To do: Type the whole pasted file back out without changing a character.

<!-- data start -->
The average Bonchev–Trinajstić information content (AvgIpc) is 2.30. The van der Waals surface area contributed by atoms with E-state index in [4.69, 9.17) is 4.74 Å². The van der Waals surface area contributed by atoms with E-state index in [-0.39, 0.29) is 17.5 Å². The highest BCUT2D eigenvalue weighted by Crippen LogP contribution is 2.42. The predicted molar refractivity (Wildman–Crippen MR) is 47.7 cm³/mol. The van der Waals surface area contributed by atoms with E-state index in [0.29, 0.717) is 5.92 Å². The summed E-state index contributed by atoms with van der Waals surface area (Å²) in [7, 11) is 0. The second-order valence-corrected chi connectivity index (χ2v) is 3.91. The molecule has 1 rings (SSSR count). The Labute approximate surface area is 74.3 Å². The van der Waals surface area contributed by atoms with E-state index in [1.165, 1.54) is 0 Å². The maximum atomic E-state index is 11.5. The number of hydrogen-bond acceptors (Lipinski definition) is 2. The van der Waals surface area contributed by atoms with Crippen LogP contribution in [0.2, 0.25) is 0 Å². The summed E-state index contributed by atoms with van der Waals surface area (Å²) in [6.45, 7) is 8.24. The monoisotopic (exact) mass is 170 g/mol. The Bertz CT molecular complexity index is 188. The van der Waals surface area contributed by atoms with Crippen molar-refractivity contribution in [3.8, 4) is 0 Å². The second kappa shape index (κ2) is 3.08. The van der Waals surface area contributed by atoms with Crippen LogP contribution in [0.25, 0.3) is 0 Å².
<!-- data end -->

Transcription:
The average Bonchev–Trinajstić information content (AvgIpc) is 2.30. The van der Waals surface area contributed by atoms with E-state index in [4.69, 9.17) is 4.74 Å². The van der Waals surface area contributed by atoms with E-state index in [-0.39, 0.29) is 17.5 Å². The highest BCUT2D eigenvalue weighted by Crippen LogP contribution is 2.42. The predicted molar refractivity (Wildman–Crippen MR) is 47.7 cm³/mol. The van der Waals surface area contributed by atoms with E-state index in [0.29, 0.717) is 5.92 Å². The summed E-state index contributed by atoms with van der Waals surface area (Å²) in [7, 11) is 0. The second-order valence-corrected chi connectivity index (χ2v) is 3.91. The molecule has 1 rings (SSSR count). The Labute approximate surface area is 74.3 Å². The van der Waals surface area contributed by atoms with E-state index in [1.165, 1.54) is 0 Å². The maximum atomic E-state index is 11.5. The number of hydrogen-bond acceptors (Lipinski definition) is 2. The van der Waals surface area contributed by atoms with Crippen LogP contribution in [0.2, 0.25) is 0 Å². The summed E-state index contributed by atoms with van der Waals surface area (Å²) in [6.45, 7) is 8.24. The monoisotopic (exact) mass is 170 g/mol. The Bertz CT molecular complexity index is 188. The van der Waals surface area contributed by atoms with Crippen molar-refractivity contribution in [3.8, 4) is 0 Å². The second kappa shape index (κ2) is 3.08. The van der Waals surface area contributed by atoms with Crippen LogP contribution in [0.25, 0.3) is 0 Å².